I was already in love with movies before someone showed me Alfred Hitchcock’s Rebecca at the tender age of nineteen, but something about it opened up a whole new world of cinema to me. You’d think it was the film’s acclaimed director or the mastery with which he brought Daphne Du Maurier’s gothic novel to the screen, but no, I can’t claim anything as respectable as that. Instead, it was the smiling woman pictured above who helped ease my way into black & white cinema.
Joan Fontaine earned an Academy Award nomination, the first of three, for her performance as the second Mrs. de Winter, and she went on to win the Best Actress Oscar for her very next film, Hitchcock’s Suspicion. (She’s the only actor, male or female, to have ever won an Academy Award for one of his films.) I watched both in rapid succession before devouring several more of her films including Jane Eyre, Letter From an Unknown Woman, Ivy, and Kiss the Blood Off My Hands.
More than simply her beauty and acting talent, I was enamored by the way she balanced timidness with a barely concealed inner wisdom and feistiness. The next several years saw me tracking down and checking off ever more obscure titles on her filmography until only a dozen or so remained. It wasn’t quite an obsession, but a friend did buy me a framed 8" x 10" b&w photo of the actress that I still have to this day.
Joan Fontaine passed away this weekend at her home in Carmel, CA.
She was alive for 96 years, and it was quite a life she led.
Born in Tokyo in 1917, she moved with her mother and older sister to California for health reasons at the age of two. She spent a few more years back in Japan with her father, but after graduating from Tokyo’s American School Joan returned to America and followed her sister, Olivia de Havilland, into acting. Using her step-father’s surname so as not to compete with Olivia (and reportedly because their mother forbade it), Joan paid her dues with supporting roles in fourteen films from 1935 to 1939 culminating in George Cukor’s wonderfully acerbic The Women. Just as she was ready to quit the business, a chance conversation with producer David O. Selznick led to her role in Hitchcock’s American feature debut.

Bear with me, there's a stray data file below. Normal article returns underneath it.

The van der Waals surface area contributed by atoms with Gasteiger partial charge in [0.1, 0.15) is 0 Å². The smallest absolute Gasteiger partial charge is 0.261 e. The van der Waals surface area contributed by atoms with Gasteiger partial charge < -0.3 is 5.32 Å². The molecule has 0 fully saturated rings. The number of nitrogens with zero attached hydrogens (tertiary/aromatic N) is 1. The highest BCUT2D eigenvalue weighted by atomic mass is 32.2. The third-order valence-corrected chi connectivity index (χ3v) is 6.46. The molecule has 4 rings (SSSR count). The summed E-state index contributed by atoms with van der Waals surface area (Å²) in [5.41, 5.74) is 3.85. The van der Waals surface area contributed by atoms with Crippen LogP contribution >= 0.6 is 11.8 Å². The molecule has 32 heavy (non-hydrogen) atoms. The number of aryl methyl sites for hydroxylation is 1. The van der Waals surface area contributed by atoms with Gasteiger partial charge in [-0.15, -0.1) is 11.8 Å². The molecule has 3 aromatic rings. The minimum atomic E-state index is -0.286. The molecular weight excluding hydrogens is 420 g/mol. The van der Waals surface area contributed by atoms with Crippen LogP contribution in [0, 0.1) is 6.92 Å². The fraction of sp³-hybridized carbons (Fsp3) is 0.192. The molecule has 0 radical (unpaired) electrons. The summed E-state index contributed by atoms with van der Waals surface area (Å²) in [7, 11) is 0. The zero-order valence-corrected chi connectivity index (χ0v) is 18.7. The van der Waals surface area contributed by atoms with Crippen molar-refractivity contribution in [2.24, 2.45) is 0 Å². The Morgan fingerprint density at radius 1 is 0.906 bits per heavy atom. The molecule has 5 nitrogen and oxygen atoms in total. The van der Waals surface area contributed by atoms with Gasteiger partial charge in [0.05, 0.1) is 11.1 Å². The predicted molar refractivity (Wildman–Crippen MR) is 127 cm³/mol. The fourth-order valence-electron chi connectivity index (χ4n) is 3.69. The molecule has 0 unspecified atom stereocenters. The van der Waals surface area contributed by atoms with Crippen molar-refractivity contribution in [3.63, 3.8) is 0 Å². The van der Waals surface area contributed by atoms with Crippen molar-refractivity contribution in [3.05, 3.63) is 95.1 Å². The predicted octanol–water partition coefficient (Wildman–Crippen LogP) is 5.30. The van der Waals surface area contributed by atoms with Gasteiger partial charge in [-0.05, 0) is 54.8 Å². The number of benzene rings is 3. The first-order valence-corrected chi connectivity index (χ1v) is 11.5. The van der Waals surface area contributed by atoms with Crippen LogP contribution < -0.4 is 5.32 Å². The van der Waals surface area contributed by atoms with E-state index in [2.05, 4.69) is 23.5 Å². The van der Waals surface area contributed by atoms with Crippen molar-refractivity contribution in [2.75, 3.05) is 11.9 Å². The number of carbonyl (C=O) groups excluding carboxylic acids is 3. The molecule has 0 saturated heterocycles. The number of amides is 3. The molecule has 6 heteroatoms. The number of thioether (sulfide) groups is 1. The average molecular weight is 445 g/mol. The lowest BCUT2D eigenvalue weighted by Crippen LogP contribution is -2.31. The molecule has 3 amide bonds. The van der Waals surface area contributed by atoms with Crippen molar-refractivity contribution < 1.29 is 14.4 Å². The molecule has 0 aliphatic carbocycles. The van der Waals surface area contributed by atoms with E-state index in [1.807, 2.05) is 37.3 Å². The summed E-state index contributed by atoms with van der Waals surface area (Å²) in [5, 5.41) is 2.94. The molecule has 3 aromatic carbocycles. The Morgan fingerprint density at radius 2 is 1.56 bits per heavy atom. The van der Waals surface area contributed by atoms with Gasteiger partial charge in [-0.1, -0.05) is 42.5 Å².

The role was much sought after and required nearly six months of auditions alongside many of Hollywood’s leading ladies of the time. One of the competitors, Vivien Leigh, was married to the film’s already-cast male lead, Laurence Olivier, and when Fontaine got the role Olivier reportedly made her life on set as unpleasant as possible. Hitchcock being Hitchcock, the director used the iciness she was getting from the British cast and crew to help shape her performance as an outsider thrust into an unfamiliar and uneasy existence. But while Rebecca marked the beginning of her career as a Hollywood leading lady, it also marked the beginning of the end for her relationship with her sister.
While they were apparently never all that close (as evidenced by Olivia’s will written at the age of nine that stated “I bequeath all my beauty to my younger sister Joan, since she has none”), their relationship worsened when the two were both nominated for Oscars in the same year and Joan won. Their feud was no doubt fueled in part by the media, but Joan treated their distance as a matter-of-fact reality when discussing the topic.